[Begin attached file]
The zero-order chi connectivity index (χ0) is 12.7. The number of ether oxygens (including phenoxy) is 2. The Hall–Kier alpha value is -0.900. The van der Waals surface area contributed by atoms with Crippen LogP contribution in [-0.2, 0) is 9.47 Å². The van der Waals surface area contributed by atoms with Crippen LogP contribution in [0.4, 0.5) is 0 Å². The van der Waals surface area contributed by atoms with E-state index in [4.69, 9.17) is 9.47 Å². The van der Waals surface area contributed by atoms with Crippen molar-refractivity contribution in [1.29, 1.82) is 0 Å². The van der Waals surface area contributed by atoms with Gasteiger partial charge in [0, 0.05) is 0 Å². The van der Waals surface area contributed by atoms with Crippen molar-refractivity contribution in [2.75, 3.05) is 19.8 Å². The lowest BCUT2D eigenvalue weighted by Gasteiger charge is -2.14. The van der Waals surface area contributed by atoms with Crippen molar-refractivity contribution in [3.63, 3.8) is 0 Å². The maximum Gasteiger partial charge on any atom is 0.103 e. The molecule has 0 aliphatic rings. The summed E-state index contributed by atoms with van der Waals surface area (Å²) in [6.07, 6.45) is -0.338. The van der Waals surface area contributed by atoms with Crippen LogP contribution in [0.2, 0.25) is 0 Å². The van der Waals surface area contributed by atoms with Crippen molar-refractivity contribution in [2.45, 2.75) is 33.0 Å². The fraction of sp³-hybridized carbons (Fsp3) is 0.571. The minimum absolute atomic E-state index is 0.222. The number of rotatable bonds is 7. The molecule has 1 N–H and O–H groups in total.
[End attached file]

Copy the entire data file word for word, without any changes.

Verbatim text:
The zero-order chi connectivity index (χ0) is 12.7. The number of ether oxygens (including phenoxy) is 2. The Hall–Kier alpha value is -0.900. The van der Waals surface area contributed by atoms with Crippen LogP contribution in [-0.2, 0) is 9.47 Å². The van der Waals surface area contributed by atoms with Crippen LogP contribution in [0.4, 0.5) is 0 Å². The van der Waals surface area contributed by atoms with E-state index in [4.69, 9.17) is 9.47 Å². The van der Waals surface area contributed by atoms with Crippen molar-refractivity contribution in [1.29, 1.82) is 0 Å². The van der Waals surface area contributed by atoms with Gasteiger partial charge in [0, 0.05) is 0 Å². The van der Waals surface area contributed by atoms with Crippen molar-refractivity contribution in [2.75, 3.05) is 19.8 Å². The lowest BCUT2D eigenvalue weighted by Gasteiger charge is -2.14. The van der Waals surface area contributed by atoms with Crippen molar-refractivity contribution in [3.63, 3.8) is 0 Å². The maximum Gasteiger partial charge on any atom is 0.103 e. The molecule has 0 aliphatic rings. The summed E-state index contributed by atoms with van der Waals surface area (Å²) in [6.07, 6.45) is -0.338. The van der Waals surface area contributed by atoms with Crippen LogP contribution in [0.2, 0.25) is 0 Å². The van der Waals surface area contributed by atoms with Crippen molar-refractivity contribution in [2.45, 2.75) is 33.0 Å². The fraction of sp³-hybridized carbons (Fsp3) is 0.571. The minimum absolute atomic E-state index is 0.222. The number of rotatable bonds is 7. The molecule has 1 N–H and O–H groups in total.